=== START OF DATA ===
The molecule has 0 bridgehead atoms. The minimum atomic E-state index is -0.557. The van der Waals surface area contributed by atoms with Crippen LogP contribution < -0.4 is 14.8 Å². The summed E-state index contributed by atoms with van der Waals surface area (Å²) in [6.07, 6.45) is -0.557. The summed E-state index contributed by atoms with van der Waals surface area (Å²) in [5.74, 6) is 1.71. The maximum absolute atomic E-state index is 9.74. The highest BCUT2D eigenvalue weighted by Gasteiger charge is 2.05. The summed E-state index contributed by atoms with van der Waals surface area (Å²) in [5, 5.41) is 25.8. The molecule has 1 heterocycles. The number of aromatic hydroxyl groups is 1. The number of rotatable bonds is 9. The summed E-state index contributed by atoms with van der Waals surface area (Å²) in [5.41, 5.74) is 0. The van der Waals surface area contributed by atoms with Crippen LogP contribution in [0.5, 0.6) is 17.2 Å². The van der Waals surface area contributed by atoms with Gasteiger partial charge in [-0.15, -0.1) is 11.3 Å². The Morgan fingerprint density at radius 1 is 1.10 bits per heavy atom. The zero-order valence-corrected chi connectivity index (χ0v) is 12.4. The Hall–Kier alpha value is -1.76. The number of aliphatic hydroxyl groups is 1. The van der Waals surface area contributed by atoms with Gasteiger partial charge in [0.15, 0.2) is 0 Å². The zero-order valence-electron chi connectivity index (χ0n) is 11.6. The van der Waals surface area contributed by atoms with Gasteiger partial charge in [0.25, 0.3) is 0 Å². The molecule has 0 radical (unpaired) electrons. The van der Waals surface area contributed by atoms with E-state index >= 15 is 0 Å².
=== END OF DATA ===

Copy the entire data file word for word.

The molecule has 0 bridgehead atoms. The minimum atomic E-state index is -0.557. The van der Waals surface area contributed by atoms with Crippen LogP contribution < -0.4 is 14.8 Å². The summed E-state index contributed by atoms with van der Waals surface area (Å²) in [6.07, 6.45) is -0.557. The summed E-state index contributed by atoms with van der Waals surface area (Å²) in [5.74, 6) is 1.71. The maximum absolute atomic E-state index is 9.74. The highest BCUT2D eigenvalue weighted by Gasteiger charge is 2.05. The summed E-state index contributed by atoms with van der Waals surface area (Å²) in [5, 5.41) is 25.8. The molecule has 1 heterocycles. The number of aromatic hydroxyl groups is 1. The number of rotatable bonds is 9. The summed E-state index contributed by atoms with van der Waals surface area (Å²) in [5.41, 5.74) is 0. The van der Waals surface area contributed by atoms with Crippen LogP contribution in [0.5, 0.6) is 17.2 Å². The van der Waals surface area contributed by atoms with Gasteiger partial charge in [-0.15, -0.1) is 11.3 Å². The Morgan fingerprint density at radius 1 is 1.10 bits per heavy atom. The zero-order valence-corrected chi connectivity index (χ0v) is 12.4. The Hall–Kier alpha value is -1.76. The number of aliphatic hydroxyl groups is 1. The van der Waals surface area contributed by atoms with Gasteiger partial charge in [0.15, 0.2) is 0 Å². The zero-order valence-electron chi connectivity index (χ0n) is 11.6. The van der Waals surface area contributed by atoms with Gasteiger partial charge in [0.25, 0.3) is 0 Å². The molecule has 0 radical (unpaired) electrons. The van der Waals surface area contributed by atoms with E-state index >= 15 is 0 Å².